Havoc Off-Road Bronco
With massive 40-in. Nitto Trailer Grappler M/T tires on 17-in. Black Rhino wheels, the Havoc Off-Road Bronco turned lots of heads. A 6-in. Superlift Suspension Black Diamond system makes room for the big tires while adding flex. N-Fab sliders with built-in steps help the vertically challenged climb into the big Bronco and protect its rocker panels. Additional protection comes from Havoc Off-Road front and rear bumpers with Bushwacker Trail Armor guarding the corners. The Bronco’s very clean looks come courtesy of a Bushwacker Fender Delete system, an AVS light shield, a Rampage Fastback soft top and a Havoc Off-Road Spare Tire Delete.
The Fun-Runner is the result of a collaboration between RTR Vehicles and the Fun-Haver off-road team of Vaughn Gittin Jr. and Lorean Heally. Fun-Haver composite front and rear fenders give the Fun-Runner an aggressive look and provide clearance for 37-in. Nitto Trail Grappler M/T tires on 17-in. RTR wheels. Other visual upgrades include an RTR grille with integrated lighting and an RTR graphics package. The Fun-Runner isn’t just for show as a Dana Ultimate 60 rear axle and Spicer Extreme CVs add lots of strength. Rock sliders and a rear bumper from RTR along with a Fun-Haver front bumper allow the Fun-Runner to cruise the trails without crunching its unique body.
Camburg is known for its high-quality suspension systems but has a knack for building clean and functional project vehicles. With just the right amount of mods, Camburg’s Ford Bronco follows that trend. Fox 2.5-in. Performance Elite Series shocks and coilovers paired with Camburg’s swanky billet upper control arms help absorb the bumps. Providing additional traction and puncture resistance are 35-in. General Grabber X3 tires on 17-in. Methods. Two Baja Designs LP9 lights on the front Warn bumper and 7 XL lights on the roof allow the Bronco to keep exploring after dark. Extraction from any stuck is possible via the Warn Evo 10-S winch. After a long day on the trail, the Go Fast Camper deploys rapidly for a comfortable place to spend the night.
While the thousands of vehicles and sea of people can be overwhelming, it is easy to spot trends. One of the biggest this year is the rise of EVs. These aren’t factory Teslas or Fords, but completely custom vehicles that use electric drivetrains. Never before have we seen so many battery packs and motors replacing gas engines in old-school rides, hot rods, slammed trucks and sports cars. While the death of the V8 isn’t at hand, more builders are embracing going electric than ever before. Here are seven wild EVs at the 2021 SEMA Show.
James Marsden’s Electric Electra
A massive luxury car from the ’60s might seem like an odd choice for electrification, but for actor James Marsden, the choice was all about giving back. Marsden’s brother-in-law and longtime friend Will had recently been forced to sell his grandmother’s prized Buick Electra. Teaming up with Ant Anstead from Discovery’s new show, “Celebrity IOU: Joyride,” Marsden tracked down a ’63 Buick Electra to restore and give to Will.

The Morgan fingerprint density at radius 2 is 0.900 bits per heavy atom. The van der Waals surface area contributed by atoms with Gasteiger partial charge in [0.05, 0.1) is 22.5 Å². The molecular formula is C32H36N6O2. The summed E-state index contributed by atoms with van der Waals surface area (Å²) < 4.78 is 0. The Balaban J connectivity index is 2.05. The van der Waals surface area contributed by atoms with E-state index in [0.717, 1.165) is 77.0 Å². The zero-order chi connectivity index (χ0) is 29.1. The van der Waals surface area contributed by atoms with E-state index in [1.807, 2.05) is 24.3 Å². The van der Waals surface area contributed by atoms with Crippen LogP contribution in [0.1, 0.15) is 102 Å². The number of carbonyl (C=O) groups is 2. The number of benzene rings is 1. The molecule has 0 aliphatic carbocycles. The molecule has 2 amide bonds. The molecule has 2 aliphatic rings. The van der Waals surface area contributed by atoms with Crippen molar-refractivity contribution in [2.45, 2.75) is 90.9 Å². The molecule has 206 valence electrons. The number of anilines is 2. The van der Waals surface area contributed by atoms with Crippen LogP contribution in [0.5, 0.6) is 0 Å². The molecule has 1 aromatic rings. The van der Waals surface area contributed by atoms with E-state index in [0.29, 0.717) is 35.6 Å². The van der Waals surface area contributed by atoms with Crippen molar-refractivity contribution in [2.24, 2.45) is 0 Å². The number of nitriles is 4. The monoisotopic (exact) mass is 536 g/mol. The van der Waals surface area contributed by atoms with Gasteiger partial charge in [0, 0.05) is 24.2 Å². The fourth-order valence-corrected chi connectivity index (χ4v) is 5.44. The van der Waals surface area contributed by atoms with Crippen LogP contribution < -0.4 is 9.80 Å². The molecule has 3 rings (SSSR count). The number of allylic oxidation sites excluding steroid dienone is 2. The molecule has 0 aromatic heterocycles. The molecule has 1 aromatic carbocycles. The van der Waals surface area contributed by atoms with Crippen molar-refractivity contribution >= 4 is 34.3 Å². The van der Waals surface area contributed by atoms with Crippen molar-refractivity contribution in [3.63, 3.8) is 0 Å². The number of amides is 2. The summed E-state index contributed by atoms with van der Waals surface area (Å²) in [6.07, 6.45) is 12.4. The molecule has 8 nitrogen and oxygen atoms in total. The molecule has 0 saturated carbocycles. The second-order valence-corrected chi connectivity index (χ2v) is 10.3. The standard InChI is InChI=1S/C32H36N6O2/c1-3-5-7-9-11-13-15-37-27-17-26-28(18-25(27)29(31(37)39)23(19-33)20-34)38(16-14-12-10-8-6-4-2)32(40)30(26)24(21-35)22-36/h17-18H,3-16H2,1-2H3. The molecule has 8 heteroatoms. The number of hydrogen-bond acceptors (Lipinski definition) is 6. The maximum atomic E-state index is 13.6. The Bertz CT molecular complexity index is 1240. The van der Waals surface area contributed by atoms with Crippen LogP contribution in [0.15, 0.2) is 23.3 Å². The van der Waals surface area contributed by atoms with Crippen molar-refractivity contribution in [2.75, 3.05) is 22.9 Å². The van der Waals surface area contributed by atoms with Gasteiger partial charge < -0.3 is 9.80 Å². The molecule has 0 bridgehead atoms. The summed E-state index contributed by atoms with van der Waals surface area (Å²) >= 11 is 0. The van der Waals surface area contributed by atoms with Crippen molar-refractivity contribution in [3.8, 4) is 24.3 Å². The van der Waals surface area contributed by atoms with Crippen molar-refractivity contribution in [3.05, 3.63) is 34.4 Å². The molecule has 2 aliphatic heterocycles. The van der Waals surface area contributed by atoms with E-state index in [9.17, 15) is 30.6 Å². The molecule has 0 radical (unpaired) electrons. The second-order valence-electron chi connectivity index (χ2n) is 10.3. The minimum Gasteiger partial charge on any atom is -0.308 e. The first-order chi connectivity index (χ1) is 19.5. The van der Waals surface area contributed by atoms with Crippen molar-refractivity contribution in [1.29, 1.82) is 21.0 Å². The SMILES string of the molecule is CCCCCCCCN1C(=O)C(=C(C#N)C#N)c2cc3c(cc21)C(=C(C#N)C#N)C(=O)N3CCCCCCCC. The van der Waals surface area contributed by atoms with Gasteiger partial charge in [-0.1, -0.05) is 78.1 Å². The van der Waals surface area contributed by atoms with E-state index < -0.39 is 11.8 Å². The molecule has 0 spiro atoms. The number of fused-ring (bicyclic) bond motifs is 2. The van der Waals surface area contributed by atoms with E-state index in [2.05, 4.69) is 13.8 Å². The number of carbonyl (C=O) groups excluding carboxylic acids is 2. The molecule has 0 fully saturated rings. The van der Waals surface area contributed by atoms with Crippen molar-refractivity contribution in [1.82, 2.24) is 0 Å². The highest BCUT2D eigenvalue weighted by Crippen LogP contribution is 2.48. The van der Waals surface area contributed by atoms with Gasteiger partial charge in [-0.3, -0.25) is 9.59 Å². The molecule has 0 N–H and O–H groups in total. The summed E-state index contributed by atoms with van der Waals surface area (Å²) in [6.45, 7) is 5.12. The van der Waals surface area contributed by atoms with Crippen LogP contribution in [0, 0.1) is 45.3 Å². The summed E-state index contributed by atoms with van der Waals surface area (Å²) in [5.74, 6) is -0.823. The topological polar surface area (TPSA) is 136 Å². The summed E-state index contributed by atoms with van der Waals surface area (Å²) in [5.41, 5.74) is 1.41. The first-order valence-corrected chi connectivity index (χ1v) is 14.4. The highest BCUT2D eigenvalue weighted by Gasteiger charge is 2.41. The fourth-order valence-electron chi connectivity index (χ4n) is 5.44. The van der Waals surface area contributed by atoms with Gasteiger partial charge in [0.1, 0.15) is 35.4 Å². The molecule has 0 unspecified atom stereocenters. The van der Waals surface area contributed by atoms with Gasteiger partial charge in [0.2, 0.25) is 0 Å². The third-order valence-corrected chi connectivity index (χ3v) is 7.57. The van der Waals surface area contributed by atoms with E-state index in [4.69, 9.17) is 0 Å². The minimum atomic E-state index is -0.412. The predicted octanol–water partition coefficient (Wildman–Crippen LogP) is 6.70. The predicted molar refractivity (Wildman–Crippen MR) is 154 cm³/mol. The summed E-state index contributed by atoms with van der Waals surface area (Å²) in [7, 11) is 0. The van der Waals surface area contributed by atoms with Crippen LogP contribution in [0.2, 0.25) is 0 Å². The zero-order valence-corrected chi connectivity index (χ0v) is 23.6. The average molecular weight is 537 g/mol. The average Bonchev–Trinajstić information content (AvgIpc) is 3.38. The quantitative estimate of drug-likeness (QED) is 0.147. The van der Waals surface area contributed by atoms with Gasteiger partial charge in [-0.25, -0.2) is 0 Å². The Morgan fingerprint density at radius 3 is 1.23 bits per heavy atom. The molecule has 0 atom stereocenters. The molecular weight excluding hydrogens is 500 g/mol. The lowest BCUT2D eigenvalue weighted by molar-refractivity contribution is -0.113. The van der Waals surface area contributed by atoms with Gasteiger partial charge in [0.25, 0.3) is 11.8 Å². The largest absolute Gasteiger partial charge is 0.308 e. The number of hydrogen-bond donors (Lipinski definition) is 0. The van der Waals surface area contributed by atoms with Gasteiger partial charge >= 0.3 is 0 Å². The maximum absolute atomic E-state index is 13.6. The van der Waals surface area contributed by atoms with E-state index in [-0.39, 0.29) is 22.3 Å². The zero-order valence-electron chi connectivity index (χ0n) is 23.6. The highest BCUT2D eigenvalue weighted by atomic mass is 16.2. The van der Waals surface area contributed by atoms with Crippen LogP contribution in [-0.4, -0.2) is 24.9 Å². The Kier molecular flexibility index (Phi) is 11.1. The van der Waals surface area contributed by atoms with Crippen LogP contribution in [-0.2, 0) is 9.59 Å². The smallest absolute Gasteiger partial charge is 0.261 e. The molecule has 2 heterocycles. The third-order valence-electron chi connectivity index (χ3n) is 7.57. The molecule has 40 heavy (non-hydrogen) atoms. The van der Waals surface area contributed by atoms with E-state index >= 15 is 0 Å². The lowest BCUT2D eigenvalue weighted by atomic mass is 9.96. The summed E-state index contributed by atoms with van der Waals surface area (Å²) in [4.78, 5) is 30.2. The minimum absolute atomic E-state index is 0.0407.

Electrifying the Electra was a gigantic project. The closest electric vehicle in dimensions to the extremely full-size Electra was a Karma Revero. After a trip to the local Karma dealer, the team quickly went to work removing most of the structure of the brand-new Revero. If mating the body of the old Electra to the new Karma sounds complicated, that’s because it was. Once fitted, the Karma Electra headed into the paint booth for a beautiful application of Aston Martin Sage Green. A custom carbon-fiber hood and trunk lid, one-off 21-in. HRE wheels, and a gorgeous interior completed the Electra. The build was an insane amount of work, but the result is one of the most unique electric vehicles out there.
Porsches Powered By Electric GT
On the opposite side of the size and performance spectrum from a bulbous Buick is this Porsche 911 built by Electric GT. Rather than being a custom one-off, Electric GT makes packages to convert any 911, 912 or 964 into a fully electric P-Car. The heart of the package is a Tesla motor paired with Electric GT’s own unique liquid-cooled batteries. A host of other Electric GT components create a plug-and-play installation that is non-destructive and relatively straightforward.
Ditching Porsche’s gas engine for electric might seem like a head-scratcher to some, but it nets 435 hp and 450 newton meters of near-instantaneous torque. Improving handling is a 60/40 weight distribution with minimal weight gain. One-hour fast charging is also part of the Electric GT package with a 160-mile range. Two different battery power levels are available, but either will produce an extremely fast and capable Porsche.